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Jury finds Cave City woman Guilty

Thursday, July 27, 2006

(Photo)
LESLIE YOUNG
A Cave City woman will spend the rest of her life in jail after she was convicted of murdering a Cave City man in his home Jan. 2.

A jury of six women and six men found Leslie A. "Williams" Young, 34, guilty of capital murder, aggravated robbery, attempted arson and two counts of theft. The trial began July 18 and ended July 21 before Circuit Judge Harold S. Erwin in the Sharp County Courthouse.

Young received an automatic sentence of life in prison without parole for the capital murder conviction, 40 years for aggravated robbery, 10 years for one count of theft, three years on the other count of theft and 90 days for the attempted arson conviction. All terms are to run consecutively.

Young and her husband, William Franklin Young Jr., were both charged with capital murder in the stabbing death of Stephen Furr, 38, of rural Cave City.

William Young's trial is set for Oct. 2. Scott Nance of Jackson County will represent William Young.

"I am pleased with the jury's verdict and feel that justice has been done and look forward to the trial of William Young," said Henry Boyce, 3rd Judicial District prosecutor who represented the state along with Sharp County Deputy Prosecutor Tom Garner. "I think that the people of Sharp County should be proud of the Sharp County Sheriff's Office for solving this case and apprehending the defendant as fast as they did."

R.T. Starken, who served as Young's public defender, said he was surprised with the jury's verdict, although he called no defense witnesses.

"The capital murder conviction surprised me; the other convictions did not surprise me," Starken said. "She asked me to be sure to file an appeal for her."

Furr, a self-employed heating and cooling technician, was found stabbed to death in a recliner inside his home at 17 Buck Lane, outside of Cave City, at 7:18 p.m. Jan. 2 by his two sons, Chase and Douglas, then ages 12 and 9. The boys had gone to the home to retrieve a Play Station 2 game system they had received for Christmas and left at the home. Their mother, Devonda Furr, called police.

Furr had been stabbed 12 times in the torso, arms and neck. A flathead Klein screwdriver and an Old Hickory kitchen knife, both bloodstained, were found underneath him in the chair.

The Youngs, who met Furr Jan. 1, almost immediately became suspects.

Furr's ex-wife, Devonda Furr, said she last saw him alive around 1 a.m. Jan. 2 when Furr and the Youngs, who lived in a Curia Creek apartment, dropped her off along with her youngest son at her apartment in the same complex after a night of visiting and drinking with friends at Greg Girtman's house.

During the evening Young flirted with Furr and exposed her breasts to him, Devonda Furr said. The action aggravated her because her young son was in the room, she testified. Devonda Furr said no one was fighting when she was dropped off.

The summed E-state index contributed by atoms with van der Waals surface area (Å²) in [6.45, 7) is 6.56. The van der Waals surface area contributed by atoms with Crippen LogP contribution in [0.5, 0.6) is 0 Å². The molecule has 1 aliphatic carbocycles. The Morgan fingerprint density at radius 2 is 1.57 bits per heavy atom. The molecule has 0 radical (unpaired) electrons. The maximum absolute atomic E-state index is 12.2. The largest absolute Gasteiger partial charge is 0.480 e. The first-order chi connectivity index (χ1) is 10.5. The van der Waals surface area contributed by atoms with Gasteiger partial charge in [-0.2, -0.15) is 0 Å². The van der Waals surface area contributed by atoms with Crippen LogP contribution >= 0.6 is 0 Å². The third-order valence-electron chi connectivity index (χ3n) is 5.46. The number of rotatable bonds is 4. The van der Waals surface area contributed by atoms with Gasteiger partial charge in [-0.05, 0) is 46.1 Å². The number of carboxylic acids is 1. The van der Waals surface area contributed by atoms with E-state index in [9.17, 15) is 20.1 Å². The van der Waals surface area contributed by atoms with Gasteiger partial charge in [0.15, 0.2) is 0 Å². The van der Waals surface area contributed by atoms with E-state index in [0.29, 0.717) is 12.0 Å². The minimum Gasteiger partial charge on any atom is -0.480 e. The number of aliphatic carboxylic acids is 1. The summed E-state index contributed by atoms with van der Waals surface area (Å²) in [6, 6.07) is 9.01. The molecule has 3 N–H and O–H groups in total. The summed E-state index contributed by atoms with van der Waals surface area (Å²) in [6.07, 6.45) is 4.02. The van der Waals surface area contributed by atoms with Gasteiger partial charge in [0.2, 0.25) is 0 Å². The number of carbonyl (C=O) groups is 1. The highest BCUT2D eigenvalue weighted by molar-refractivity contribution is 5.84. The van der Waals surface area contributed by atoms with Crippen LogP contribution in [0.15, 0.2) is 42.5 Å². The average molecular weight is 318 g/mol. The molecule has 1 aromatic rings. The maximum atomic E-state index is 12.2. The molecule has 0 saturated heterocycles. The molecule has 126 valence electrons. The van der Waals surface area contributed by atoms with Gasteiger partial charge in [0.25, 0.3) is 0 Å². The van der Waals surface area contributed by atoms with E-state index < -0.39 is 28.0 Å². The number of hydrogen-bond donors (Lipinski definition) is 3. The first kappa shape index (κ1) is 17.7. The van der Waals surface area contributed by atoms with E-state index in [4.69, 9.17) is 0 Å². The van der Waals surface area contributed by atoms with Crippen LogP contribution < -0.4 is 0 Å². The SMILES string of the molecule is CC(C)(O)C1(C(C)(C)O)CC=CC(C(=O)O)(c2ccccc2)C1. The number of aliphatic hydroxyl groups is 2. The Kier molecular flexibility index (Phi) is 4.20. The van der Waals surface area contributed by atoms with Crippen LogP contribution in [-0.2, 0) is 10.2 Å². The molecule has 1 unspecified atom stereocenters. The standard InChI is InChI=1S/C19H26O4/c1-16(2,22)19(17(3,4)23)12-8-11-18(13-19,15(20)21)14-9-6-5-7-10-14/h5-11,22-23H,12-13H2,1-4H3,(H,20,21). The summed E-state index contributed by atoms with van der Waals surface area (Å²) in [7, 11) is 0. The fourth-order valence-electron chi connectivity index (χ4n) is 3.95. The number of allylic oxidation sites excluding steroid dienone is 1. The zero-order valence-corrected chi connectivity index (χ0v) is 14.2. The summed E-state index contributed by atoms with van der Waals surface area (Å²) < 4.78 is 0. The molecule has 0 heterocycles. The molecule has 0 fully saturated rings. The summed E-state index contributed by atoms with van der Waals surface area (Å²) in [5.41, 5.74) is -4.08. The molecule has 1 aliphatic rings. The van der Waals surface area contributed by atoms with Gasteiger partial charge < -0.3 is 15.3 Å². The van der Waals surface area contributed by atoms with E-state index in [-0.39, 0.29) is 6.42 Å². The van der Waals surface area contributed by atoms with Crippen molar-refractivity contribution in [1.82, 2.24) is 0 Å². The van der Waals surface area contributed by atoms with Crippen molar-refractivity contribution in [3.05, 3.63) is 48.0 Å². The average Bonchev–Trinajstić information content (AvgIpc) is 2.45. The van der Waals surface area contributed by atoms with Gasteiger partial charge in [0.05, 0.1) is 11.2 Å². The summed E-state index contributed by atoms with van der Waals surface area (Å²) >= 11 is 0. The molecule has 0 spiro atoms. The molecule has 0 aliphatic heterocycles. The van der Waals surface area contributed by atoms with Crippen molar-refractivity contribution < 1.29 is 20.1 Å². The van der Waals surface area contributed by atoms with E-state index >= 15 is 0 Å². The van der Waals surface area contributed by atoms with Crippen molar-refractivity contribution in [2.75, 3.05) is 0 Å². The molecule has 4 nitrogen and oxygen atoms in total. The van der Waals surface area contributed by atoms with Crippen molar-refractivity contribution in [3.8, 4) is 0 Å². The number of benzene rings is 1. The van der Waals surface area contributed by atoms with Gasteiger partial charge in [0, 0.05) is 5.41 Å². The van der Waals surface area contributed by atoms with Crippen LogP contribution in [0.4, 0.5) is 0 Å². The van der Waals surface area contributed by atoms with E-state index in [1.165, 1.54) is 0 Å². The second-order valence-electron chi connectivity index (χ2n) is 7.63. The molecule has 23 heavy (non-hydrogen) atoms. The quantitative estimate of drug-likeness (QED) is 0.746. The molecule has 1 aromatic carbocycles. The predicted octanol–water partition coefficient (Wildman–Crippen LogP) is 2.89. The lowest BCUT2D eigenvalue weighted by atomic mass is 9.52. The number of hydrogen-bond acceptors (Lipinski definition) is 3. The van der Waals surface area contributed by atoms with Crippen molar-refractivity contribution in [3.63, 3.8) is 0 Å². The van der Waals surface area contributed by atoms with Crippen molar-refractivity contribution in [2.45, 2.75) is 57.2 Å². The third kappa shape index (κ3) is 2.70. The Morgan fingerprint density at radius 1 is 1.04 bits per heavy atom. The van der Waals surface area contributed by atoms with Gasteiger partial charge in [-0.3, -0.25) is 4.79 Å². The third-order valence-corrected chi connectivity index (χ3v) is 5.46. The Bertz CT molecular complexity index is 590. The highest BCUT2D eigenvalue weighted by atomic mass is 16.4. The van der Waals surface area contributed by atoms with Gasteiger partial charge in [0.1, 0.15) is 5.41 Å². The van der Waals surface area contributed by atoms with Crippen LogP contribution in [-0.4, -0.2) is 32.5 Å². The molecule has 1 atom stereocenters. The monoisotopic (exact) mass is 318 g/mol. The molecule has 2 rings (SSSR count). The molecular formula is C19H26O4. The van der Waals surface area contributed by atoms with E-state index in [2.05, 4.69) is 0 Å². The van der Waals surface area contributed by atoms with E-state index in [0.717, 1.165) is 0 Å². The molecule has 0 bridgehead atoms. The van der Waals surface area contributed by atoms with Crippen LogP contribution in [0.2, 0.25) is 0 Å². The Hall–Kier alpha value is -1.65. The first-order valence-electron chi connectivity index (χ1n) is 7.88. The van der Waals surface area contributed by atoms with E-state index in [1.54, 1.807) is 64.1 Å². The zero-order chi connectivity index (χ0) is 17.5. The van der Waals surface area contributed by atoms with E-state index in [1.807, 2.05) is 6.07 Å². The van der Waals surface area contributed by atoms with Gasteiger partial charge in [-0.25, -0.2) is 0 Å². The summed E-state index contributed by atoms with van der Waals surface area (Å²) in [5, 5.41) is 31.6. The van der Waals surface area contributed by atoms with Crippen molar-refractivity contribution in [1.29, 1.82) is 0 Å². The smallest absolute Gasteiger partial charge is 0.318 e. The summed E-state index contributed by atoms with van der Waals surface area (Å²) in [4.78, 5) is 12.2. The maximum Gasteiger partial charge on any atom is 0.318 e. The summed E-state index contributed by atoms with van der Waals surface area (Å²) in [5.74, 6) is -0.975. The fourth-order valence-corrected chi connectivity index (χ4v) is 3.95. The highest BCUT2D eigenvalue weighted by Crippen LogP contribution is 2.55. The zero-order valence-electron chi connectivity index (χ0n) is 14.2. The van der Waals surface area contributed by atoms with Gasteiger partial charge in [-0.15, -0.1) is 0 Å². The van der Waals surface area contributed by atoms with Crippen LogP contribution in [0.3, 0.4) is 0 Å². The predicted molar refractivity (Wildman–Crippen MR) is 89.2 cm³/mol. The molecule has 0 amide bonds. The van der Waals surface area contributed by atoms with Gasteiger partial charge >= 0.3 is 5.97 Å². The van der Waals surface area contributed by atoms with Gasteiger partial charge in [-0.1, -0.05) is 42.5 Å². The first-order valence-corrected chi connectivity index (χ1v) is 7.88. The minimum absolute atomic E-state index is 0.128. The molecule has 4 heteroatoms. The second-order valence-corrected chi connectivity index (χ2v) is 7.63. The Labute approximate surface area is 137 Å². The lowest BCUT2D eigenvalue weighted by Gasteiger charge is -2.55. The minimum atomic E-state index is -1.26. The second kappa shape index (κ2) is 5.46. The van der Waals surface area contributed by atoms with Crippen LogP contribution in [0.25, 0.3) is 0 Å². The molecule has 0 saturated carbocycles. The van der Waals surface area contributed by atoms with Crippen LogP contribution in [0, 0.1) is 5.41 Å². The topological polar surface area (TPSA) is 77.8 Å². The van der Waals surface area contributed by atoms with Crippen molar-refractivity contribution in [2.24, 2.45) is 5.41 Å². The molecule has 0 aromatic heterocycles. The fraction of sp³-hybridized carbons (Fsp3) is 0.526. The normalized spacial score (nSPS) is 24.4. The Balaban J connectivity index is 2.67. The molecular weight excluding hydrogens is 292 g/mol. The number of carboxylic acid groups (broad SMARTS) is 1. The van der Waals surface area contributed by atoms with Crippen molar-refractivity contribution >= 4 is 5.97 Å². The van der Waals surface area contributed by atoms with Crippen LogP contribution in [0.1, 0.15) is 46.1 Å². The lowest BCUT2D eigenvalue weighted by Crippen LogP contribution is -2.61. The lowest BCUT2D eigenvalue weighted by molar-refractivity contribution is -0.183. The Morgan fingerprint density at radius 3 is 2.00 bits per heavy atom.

She said when Furr and the Youngs left her house she thought they were going to go to Tom's Steakhouse.

Dr. Adam Craig, forensic pathologist with the Arkansas Crime Laboratory and one of the state's 23 witnesses, said Furr had 12 stab wounds to his body including two on his head, one on his neck, one on his shoulder, five on his chest and three on his arms. He also had cuts on his face, arms and hands. He had 22 bruises on his chest that appeared to have been inflicted with the end of a flathead screwdriver. Those 22 wounds could have been inflicted after Furr was dead, he testified.

He said two stab wounds and three or four cuts were defensive as if Furr was trying to fight off his attacker.

Three of the stabs punctured his chest, two punctured his lung and one punctured his liver. Craig said Furr's alcohol level was .17 percent, more than twice the legal limit.

Lisa Channel, chief criminalist at the crime lab, said she examined blue jeans Leslie Young was wearing when she was booked in the Sharp County Jail. The jeans had numerous blood spatters. She took samples from two areas, one area that originated on the outside of the jeans and one that originated inside the jeans.

Channel said the area inside the jeans appeared as though a drop of blood fell inside. She said it is highly unlikely Young had been wearing the jeans when the blood fell.

There was also an absence of blood from Furr's lower abdomen. The jeans were most likely covering his waistline, Channel said.

Terry Rolfe, chief forensic DNA examiner from the crime lab, said the DNA from the blood on Young's jeans matched the DNA from Furr.

Young's fingerprints were not found at the scene. Rubie Ross, who takes latent fingerprints for the crime lab, said three fingerprints and two palm prints taken by Arkansas State Police Investigator Wendell Jines from Furr's truck were identified as Young's. One set of latent prints was not identified, she said.

She said fingerprints are difficult to take from bloody items, including the murder weapons.